Shock testing accelerometers with a Hopkinson pressure bar
The electronic industry continues to dramatically reduce the size of electrical components. Many of these components are now small enough to allow shock testing with Hopkinson pressure bar techniques. However, conventional Hopkinson bar techniques must be modified to provide a broad array of shock pulse amplitudes and durations. For this study, we evaluate the shock response of accelerometers that measure large amplitude pulses, such as those experienced in projectile perforation and penetration tests. In particular, we modified the conventional Hopkinson bar apparatus to produce relatively long duration pulses. The modified apparatus consists of a steel striker bar, annealed copper pulse shapers, an aluminum incident bar, and a tungsten disk with mounted accelerometers. With these modifications, we obtained accelerations pulses that reached amplitudes of 10 kG and durations of 0.5ms. To evaluate the performance of the accelerometers, acceleration-time responses are compared with models that use independent stress and strain measurements. Comparisons of data from all three measurements are in good agreement.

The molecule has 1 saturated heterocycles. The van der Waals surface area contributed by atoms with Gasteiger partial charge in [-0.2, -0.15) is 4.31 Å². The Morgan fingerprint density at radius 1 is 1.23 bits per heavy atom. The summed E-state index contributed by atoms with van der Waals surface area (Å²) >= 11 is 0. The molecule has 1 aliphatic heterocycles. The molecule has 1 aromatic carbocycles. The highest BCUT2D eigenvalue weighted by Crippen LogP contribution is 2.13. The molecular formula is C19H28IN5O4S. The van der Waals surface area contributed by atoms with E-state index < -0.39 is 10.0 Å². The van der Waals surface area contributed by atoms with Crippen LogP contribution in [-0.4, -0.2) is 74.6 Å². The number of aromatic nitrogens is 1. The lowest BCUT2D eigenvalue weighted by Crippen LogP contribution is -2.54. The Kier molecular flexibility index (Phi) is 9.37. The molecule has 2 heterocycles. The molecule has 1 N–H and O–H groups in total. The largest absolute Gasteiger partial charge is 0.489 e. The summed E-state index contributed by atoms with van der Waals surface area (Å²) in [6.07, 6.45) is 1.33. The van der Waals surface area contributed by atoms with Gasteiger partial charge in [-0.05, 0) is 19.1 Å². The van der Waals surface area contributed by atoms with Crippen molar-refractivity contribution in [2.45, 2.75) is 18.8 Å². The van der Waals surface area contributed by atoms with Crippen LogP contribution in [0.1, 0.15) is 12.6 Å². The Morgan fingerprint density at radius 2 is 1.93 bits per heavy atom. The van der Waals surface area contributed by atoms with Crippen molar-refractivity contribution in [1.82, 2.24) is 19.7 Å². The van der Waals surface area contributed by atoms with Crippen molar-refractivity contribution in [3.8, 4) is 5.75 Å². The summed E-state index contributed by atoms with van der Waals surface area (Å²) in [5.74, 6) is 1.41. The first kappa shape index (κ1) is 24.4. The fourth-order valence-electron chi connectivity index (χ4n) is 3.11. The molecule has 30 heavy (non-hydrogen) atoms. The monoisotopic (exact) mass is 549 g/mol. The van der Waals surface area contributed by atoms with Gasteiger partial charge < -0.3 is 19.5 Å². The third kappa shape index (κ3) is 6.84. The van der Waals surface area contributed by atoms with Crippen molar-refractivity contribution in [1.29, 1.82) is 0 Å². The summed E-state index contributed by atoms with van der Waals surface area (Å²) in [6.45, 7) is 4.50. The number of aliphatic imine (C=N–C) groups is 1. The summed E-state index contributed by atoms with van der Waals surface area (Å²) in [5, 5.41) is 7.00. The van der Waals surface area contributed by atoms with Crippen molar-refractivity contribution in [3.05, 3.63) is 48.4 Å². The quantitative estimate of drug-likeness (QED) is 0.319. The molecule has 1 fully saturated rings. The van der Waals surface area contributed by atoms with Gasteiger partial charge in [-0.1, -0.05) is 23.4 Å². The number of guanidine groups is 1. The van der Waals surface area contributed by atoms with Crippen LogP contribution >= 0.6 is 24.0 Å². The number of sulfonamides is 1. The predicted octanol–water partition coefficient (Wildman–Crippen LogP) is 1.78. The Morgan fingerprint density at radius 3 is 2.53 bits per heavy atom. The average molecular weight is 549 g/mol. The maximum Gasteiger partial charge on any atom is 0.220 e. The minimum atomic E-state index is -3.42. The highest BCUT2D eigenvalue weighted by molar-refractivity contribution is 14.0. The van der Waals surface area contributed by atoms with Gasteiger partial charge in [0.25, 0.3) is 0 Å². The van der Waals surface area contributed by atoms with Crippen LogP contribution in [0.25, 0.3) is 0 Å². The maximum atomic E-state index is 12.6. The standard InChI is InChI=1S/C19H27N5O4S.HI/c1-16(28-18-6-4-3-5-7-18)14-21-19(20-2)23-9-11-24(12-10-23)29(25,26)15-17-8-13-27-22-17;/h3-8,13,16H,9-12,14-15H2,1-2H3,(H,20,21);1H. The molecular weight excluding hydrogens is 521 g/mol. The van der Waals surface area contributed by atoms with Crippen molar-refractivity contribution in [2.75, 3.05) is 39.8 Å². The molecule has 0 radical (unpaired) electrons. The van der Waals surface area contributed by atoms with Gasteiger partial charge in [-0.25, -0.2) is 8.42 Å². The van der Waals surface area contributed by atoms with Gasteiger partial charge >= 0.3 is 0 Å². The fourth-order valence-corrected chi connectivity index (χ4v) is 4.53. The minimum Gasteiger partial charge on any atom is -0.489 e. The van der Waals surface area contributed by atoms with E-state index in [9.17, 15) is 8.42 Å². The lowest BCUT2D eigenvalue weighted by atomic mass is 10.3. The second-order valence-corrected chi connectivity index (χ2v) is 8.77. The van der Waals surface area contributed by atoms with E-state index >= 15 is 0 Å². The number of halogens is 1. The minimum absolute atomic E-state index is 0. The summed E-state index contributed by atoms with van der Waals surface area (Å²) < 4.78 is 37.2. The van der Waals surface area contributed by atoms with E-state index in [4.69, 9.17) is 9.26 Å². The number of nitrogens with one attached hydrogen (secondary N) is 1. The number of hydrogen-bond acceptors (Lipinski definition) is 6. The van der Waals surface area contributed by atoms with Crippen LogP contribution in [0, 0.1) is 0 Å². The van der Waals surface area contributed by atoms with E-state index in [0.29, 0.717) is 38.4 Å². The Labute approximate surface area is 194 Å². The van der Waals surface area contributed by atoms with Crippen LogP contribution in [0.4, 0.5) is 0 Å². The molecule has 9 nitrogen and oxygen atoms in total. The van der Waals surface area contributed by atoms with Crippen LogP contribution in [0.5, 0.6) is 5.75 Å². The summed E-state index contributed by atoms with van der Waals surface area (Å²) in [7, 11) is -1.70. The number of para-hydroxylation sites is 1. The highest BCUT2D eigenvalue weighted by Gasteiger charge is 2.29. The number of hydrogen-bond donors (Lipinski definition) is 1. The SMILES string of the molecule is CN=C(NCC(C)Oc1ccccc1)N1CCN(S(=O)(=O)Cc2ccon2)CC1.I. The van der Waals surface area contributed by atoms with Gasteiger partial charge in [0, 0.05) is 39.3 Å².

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- 6.D.J. Frew, M.J. Forrestal, andW. Chen. Pulse shaping techniques for testing elastic-plastic materials with a split Hopkinson pressure bar. Experimental Mechanics, 45(2):186–195, 2005.Google Scholar